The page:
Anthropocene: The Human Epoch (2018) Poster

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Disturbingly Beautiful
Raven-19692 October 2018
With 12,000 ton and ten story high machines on the move in German forests, pools of lithium gleaming in the Atacama Desert sun, 10,000 elephant tusks on fire in Kenya, furnaces glowing in the world's largest heavy metal smelter in Norilsk and Lagos growing to 20 million inhabitants, we tipped the balance of the earth. The Holocene Epoch is done and the age of mass extinction, planet altering industry and swift climate change gaining momentum.

This astonishing, mesmerizing and disturbingly beautiful documentary presents stunning images and commentary from around the world with the hope that human tenacity and ingenuity might assume a new direction. It is not accusatory but grounded in humility and open-mindedness (what humanity needs for any shift in consciousness). It is not a vision or rumination on the future but what is real and already here. What a wakeup call! Grounding moments of humor and insight, such as when Russian women talking about little flowers blooming in barren rock and Russian men joking about their work, brighten the film. I wish there was more depth in places, but overall Anthropocene is insightful, revelatory and compelling. Seen at the 2018 Toronto International Film Festival with the directors in attendance and providing input for this review. They recorded 300 hours per one hour of film.
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Unique and timely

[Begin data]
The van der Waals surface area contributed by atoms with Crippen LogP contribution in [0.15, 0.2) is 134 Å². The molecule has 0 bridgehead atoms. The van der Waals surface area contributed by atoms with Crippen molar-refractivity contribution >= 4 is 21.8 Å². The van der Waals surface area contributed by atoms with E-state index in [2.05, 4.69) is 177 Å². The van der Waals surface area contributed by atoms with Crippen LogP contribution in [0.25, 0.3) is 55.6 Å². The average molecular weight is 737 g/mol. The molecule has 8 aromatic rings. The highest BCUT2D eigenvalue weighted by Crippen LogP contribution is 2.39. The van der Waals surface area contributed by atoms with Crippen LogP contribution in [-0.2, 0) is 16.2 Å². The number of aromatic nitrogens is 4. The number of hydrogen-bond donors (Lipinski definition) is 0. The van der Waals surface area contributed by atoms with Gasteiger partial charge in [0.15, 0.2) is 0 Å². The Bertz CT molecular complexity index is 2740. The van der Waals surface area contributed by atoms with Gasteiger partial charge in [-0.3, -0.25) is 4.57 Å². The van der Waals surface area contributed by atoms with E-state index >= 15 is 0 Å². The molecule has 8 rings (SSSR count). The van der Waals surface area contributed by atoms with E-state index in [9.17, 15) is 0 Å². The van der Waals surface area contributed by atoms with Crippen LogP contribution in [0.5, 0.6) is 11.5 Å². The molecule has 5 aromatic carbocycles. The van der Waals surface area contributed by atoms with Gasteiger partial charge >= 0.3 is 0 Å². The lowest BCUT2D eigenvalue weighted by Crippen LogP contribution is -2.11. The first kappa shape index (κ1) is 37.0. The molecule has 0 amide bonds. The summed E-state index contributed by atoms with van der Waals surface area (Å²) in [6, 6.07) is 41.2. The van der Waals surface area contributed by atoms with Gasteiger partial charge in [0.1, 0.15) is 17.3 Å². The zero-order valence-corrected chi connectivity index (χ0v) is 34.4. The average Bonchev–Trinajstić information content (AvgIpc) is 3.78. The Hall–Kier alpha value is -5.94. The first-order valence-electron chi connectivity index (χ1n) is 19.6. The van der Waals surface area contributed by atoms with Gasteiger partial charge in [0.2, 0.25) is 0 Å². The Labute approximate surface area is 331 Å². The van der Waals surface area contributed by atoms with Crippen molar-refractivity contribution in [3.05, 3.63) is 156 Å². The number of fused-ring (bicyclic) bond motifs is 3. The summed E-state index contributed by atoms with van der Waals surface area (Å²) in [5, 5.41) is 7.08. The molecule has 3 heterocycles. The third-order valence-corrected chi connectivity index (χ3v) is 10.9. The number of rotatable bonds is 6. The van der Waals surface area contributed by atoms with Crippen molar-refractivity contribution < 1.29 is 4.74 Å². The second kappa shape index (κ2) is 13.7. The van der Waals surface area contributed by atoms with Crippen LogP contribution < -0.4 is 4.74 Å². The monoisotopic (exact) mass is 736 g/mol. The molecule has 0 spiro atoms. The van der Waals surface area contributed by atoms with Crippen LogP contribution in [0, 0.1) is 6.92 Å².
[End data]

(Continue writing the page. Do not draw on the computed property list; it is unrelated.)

proud_luddite11 November 2018
Warning: Spoilers
Continuing in a series of Canadian documentaries (preceded by "Manufacturing Landscapes" and "Watermark"), "Anthropocene" travels to many regions of the world to show the impact of humans on the planet and the planet's adjustments to such changes.

There are a variety of places and situations covered in this fine film. Many include factories as well as outdoor excavations. The movie's success lies in its "less is more" approach where narration is minimal as it allows the brilliant camerawork to let the viewers reach their own conclusions as quietly as possible.

Some visuals stand out: the sidewalks and restaurants of Venice during a flood; people scavenging a landfill site in Kenya; a massive collection of elephant tusks in designed piles, also in Kenya; the partial destruction of a forest in British Columbia; and, most shocking, watching the destruction of a beautiful, old, historical church in a small German town. (In a strange way, it was a relief to know that my home city of Toronto is not the only place dedicated to destroying its architectural heritage.)

Near the end, the minimalist style starts to wear a bit thin but this does not in any way diminish the film's important and timely message. It is both educating and moving.
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